Kōrero: Horse and greyhound racing

Whārangi 1. Horse racing: beginnings

Ngā whakaahua me ngā rauemi katoa o tēnei kōrero


The term ‘horse racing’ refers to gallops, as distinct from trotting or harness racing. It is one of New Zealand’s oldest organised sports, introduced by English visitors and settlers. A pastime of ancient origin, horse racing developed as a professional sport in 18th-century England. The Jockey Club, established in 1750, introduced regulations, and the General Stud Book, first published in 1791, recorded the pedigrees of thoroughbred horses. In England the sport was run by the nobility, but in New Zealand it was set up by ordinary citizens, using their own horses. As in England, race meetings attracted people from all sections of society.

Jumping races

From the beginnings of racing in New Zealand, hurdle races and steeplechases formed part of most race days, even in summer. Gradually jumping was restricted to autumn and winter, when tracks were generally softer and slower. Hurdles are lower and the race distances are shorter than steeplechases. Since the 1990s wooden battens have been replaced by brush hurdles. Paradoxically, there are fewer serious casualties with bigger fences, because horses travel more slowly and require better jumping skills.

Provincial anniversary races

Some early races were held as part of festivities to celebrate the arrival of settlers in an area. On 25 January 1841, Wellington’s first anniversary, a hurdle race was held at Te Aro. Contested by four horses for a prize of 15 guineas (£15 15s.), the race was won by Calmuc Tartar, ridden by his owner Henry Petre. Nelson’s first anniversary in February 1843 was celebrated with races and other sports, as was Dunedin’s in March 1849 and Canterbury’s in December 1851.

First race meetings

The first recorded full-scale race meeting took place at Epsom, Auckland, on 5 and 6 January 1842. In October that year, a ‘grand race meeting’ was held on Petone beach, near Wellington. A public holiday was declared, and most local inhabitants, both Pākehā and Māori, attended.

First horses

The first racehorses were ordinary riding mounts, not the speedy thoroughbreds developed specifically for racing, and eventually used exclusively in official races. The first thoroughbred was Figaro, bred in Australia and brought to Wellington by James Watt in March 1840. Figaro easily beat Calmuc Tartar and others at the 1842 Petone meeting.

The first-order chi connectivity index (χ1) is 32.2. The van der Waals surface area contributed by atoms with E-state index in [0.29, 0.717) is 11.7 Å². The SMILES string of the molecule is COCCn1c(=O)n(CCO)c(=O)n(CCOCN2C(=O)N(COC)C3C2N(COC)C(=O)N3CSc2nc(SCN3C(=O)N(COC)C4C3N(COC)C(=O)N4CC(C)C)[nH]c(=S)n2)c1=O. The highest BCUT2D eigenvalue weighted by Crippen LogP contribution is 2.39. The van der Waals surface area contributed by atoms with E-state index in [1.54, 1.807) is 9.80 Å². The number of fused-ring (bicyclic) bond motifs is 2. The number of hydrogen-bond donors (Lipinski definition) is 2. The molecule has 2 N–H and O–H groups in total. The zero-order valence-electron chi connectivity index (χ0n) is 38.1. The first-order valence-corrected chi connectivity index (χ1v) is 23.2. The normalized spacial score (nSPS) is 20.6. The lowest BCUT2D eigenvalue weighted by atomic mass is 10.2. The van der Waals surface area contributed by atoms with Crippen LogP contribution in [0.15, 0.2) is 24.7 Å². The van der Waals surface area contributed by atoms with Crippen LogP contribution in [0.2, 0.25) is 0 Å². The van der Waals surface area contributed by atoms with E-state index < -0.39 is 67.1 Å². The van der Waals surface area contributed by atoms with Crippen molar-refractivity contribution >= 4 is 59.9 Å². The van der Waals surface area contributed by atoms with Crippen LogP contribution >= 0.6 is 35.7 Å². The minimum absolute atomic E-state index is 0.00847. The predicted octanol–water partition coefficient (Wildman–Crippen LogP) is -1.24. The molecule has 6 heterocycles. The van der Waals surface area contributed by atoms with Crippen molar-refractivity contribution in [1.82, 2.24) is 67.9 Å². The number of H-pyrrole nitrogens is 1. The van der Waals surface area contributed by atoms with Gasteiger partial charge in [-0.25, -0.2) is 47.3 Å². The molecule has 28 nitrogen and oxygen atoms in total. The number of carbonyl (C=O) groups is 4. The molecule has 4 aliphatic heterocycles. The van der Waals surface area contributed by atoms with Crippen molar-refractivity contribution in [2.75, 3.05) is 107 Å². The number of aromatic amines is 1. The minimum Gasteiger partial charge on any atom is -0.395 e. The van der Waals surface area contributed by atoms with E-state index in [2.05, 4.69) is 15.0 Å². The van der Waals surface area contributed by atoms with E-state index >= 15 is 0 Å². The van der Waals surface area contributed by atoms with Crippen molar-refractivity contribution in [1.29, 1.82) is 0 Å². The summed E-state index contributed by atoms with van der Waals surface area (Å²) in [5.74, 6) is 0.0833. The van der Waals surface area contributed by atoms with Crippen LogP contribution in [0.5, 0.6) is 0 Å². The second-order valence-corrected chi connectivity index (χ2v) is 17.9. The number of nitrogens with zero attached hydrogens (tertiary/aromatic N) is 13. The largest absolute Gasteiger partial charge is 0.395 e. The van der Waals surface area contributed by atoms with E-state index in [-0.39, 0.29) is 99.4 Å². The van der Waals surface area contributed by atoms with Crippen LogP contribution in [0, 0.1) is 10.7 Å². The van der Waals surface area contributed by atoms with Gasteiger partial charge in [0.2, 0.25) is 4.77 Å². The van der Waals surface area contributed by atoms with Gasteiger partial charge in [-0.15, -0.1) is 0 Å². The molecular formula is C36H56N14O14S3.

What is a thoroughbred?

Thoroughbreds evolved as a distinct breed in England in the late 17th and early 18th centuries. Today every thoroughbred’s ancestry can be traced to one of three foundation stallions imported from the Middle East and mated with English mares. The other male lines have all become extinct. Thoroughbreds are renowned for their speed, courage and beauty and are bred almost exclusively for racing. Fine-boned and often high-spirited, they can gallop at up to 60 kilometres per hour.

Early breeding industry

More thoroughbreds were imported and a breeding industry began. By the 1850s rules stipulating that thoroughbreds must carry an extra 7 pounds (3.2 kilograms) weight in races showed they were making an impact. One of the first English-bred stallions to arrive was Riddlesworth, in 1843. Mated mainly with non-pedigree mares, he lifted the quality of stock. His daughters Sharkie and Sybil still have descendants in the New Zealand stud book.

A popular sport

In the 19th century race days were held wherever sufficient horses, people and opportunity existed. They often took place on public holidays – even Christmas Day – and were sometimes the reason for a public holiday, since businesses closed and most of the population attended, including children. Courses were formed on any available land, and grandstands, if they existed, were rudimentary. Mostly spectators followed alongside on horseback or watched from carts or carriages, or other elevated positions.

Gradually race days became better organised. They usually included races for ponies, donkeys, cart horses and even bullocks, and novelty running races for children and men. Courses were not enclosed, and with no admission fee, funds came from leasing rights to refreshment stalls, liquor and gaming booths, sideshow operators and fortune tellers. Musical entertainment was provided by brass bands.

Types of races

The races themselves were tests of endurance. They were mostly run in heats, with horses competing up to three times over the same distance until an overall winner was found. Soon heats were replaced by single races, but even then, horses often ran more than once on the same day. Hurdle events were held at nearly all meetings, and owners often rode their own horses.

Me pēnei te tohu i te whārangi:

Mary Mountier, 'Horse and greyhound racing - Horse racing: beginnings', Te Ara - the Encyclopedia of New Zealand, http://www.TeAra.govt.nz/mi/horse-and-greyhound-racing/page-1 (accessed 28 May 2024)

He kōrero nā Mary Mountier, i tāngia i te 5 Sep 2013, updated 1 Nov 2015